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Audrey Kane

★ ★ ★ ★

Spine-Tingling Soul Played in Perfect Pitch

Roddy Doyle’s stage version of The Commitments is finally back where it belongs — Dublin. The hardest working musical around received much critical acclaim following its London premiere, and it’s easy to see why. If like myself, you’re old enough to remember the original film, then you’re in for a real treat — and this time around you’ll actually get to sing along (out loud) with the familiar soul classics.

The superb set design from Soutra Gilmour perfectly captures 1980s Dublin. With the bleak concrete council estates, rough pubs and rundown community halls, a fitting backdrop is created for the motley group of young musicians from working class Dublin, who are trying to resurrect American soul. Not the easiest goal to achieve, but if anyone can do it, Jimmy Rabbitte certainly can — and so the World’s Hardest Working Band is born.

While the first half of the show is more like a play with songs intertwined, the second half is a fullyfledged musical that really gets the place going, with the audience (myself included) up off our seats dancing. This is largely thanks to the musical direction of Alan Berry and the crisp sound design of Rory Madden.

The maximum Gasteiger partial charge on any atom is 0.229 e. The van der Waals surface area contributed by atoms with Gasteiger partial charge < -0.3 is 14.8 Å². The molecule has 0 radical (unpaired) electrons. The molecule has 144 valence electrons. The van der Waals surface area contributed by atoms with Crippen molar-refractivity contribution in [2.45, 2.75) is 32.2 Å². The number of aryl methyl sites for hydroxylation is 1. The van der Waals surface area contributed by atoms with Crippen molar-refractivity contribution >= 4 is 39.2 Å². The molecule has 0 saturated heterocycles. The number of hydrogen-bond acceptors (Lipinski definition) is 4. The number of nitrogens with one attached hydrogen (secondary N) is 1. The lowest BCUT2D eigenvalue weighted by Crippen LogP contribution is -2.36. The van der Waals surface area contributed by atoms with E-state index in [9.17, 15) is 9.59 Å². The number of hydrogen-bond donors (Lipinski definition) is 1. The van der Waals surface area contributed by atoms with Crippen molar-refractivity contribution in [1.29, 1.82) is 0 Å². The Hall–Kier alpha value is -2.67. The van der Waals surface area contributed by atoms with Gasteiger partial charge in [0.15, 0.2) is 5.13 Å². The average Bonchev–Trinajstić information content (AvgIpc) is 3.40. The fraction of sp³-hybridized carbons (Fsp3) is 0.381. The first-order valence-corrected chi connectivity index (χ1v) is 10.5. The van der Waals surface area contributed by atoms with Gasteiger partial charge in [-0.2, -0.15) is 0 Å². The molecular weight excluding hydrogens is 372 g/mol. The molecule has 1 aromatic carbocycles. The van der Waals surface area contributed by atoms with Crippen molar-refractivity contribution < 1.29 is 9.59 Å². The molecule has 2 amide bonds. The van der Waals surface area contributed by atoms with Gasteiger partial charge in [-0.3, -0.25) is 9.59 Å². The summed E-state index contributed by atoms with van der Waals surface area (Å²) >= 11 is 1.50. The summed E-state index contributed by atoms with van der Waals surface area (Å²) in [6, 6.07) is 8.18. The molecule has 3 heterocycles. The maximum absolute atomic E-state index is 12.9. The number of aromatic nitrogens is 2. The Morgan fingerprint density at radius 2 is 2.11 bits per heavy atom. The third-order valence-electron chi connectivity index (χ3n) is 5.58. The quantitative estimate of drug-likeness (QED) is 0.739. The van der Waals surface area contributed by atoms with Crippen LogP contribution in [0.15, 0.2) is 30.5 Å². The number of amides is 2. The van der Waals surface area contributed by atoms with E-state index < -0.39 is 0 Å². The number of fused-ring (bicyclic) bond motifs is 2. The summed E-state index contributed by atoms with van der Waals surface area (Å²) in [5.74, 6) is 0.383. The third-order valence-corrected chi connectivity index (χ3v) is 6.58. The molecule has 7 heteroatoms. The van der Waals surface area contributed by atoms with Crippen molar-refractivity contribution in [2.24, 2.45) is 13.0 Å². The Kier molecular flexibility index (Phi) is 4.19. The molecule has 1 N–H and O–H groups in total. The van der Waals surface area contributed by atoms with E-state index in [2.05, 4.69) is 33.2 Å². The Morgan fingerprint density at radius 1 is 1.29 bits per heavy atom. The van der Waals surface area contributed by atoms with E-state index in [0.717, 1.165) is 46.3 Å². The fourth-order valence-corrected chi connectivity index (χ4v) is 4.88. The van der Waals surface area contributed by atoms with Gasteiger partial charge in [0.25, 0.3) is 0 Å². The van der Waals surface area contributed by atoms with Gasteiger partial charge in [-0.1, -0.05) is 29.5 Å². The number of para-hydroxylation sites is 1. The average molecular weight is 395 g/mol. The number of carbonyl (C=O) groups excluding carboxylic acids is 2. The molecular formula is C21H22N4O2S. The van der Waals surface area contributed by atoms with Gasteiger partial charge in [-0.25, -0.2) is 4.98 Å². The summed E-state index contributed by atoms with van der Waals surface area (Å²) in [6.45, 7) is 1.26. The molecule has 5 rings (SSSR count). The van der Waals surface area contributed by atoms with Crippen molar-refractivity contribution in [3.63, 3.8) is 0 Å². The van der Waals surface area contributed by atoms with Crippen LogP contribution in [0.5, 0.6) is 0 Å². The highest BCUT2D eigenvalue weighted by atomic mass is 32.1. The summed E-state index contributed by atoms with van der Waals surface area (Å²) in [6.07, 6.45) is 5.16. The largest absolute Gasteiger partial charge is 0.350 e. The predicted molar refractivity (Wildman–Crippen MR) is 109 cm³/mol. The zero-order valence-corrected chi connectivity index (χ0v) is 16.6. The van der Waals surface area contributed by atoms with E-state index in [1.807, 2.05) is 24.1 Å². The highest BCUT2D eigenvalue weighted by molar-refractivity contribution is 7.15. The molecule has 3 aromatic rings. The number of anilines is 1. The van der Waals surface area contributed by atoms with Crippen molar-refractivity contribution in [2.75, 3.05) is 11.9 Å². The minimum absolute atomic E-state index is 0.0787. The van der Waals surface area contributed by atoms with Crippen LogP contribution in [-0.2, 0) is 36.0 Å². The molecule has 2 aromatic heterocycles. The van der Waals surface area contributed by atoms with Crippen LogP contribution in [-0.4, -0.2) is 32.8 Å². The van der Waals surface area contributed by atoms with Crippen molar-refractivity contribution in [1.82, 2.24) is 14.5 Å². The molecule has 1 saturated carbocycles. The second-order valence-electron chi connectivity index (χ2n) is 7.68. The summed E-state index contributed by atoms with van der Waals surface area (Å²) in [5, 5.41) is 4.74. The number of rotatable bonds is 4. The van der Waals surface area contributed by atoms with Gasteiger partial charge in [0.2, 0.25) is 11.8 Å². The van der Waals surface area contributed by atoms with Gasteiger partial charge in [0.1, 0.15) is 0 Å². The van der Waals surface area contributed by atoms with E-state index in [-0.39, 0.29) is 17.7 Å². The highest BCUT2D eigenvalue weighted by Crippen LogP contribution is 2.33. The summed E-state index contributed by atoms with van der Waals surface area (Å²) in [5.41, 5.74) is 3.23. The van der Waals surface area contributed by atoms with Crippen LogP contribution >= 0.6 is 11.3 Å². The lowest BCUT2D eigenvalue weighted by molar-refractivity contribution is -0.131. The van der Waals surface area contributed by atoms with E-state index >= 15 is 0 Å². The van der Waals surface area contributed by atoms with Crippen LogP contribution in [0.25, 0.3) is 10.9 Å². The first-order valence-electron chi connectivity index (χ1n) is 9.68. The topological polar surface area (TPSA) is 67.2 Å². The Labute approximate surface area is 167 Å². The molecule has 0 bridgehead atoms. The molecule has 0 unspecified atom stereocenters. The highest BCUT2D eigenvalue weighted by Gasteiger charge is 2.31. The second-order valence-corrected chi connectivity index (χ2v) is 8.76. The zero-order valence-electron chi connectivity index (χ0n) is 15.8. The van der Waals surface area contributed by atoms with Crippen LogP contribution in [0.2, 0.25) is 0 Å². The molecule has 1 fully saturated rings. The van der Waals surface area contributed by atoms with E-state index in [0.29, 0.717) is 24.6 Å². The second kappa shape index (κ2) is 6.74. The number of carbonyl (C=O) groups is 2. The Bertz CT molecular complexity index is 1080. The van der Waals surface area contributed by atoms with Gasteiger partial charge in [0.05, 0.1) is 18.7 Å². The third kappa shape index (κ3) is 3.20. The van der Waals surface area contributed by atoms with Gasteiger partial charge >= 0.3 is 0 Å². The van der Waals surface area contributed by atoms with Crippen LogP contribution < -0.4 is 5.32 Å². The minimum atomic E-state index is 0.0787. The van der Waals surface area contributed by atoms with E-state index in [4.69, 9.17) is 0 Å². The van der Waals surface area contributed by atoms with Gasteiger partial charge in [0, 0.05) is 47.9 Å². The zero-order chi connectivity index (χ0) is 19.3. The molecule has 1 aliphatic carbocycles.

The mostly youthful (and largely unknown) cast is led by Andrew Linnie as Jimmy and Brian Gilligan as obnoxious frontman Deco. Gilligan’s superbly powerful and soulful voice, as he tears into classics like I Can’t Turn you Loose, Mustang Sally and, perhaps one of the most powerful soul songs of all time, otis Redding’s Try a Little Tenderness, steals the show with spine-tingling precision and pitch.

The dialogue is witty and gritty — as you would expect from us Dubliners — remaining faithful to the novel throughout. Some of the supporting cast’s attempts at a Dublin accent are commendable, however, it’s clear from the get-go which actors don’t hail from our fair city, which can take you out of the magical atmosphere of the musical itself. The swear-word count is exceptionally high, so think twice if you were planning on bringing the kids (I saw many upset faces at Billy Elliot as parents didn’t think the stage show would have as many expletives as the original film — you’ve been warned).

Meanwhile director Caroline Jay Ranger (Fawlty Towers Live) runs the show at perfect pace. The action, often taking place in several areas of the stage at once, runs with consistent synchronicity — it’s simply impossible not to get swept up in the show’s high-energy renditions of soul classics, so make sure bring your dancing shoes.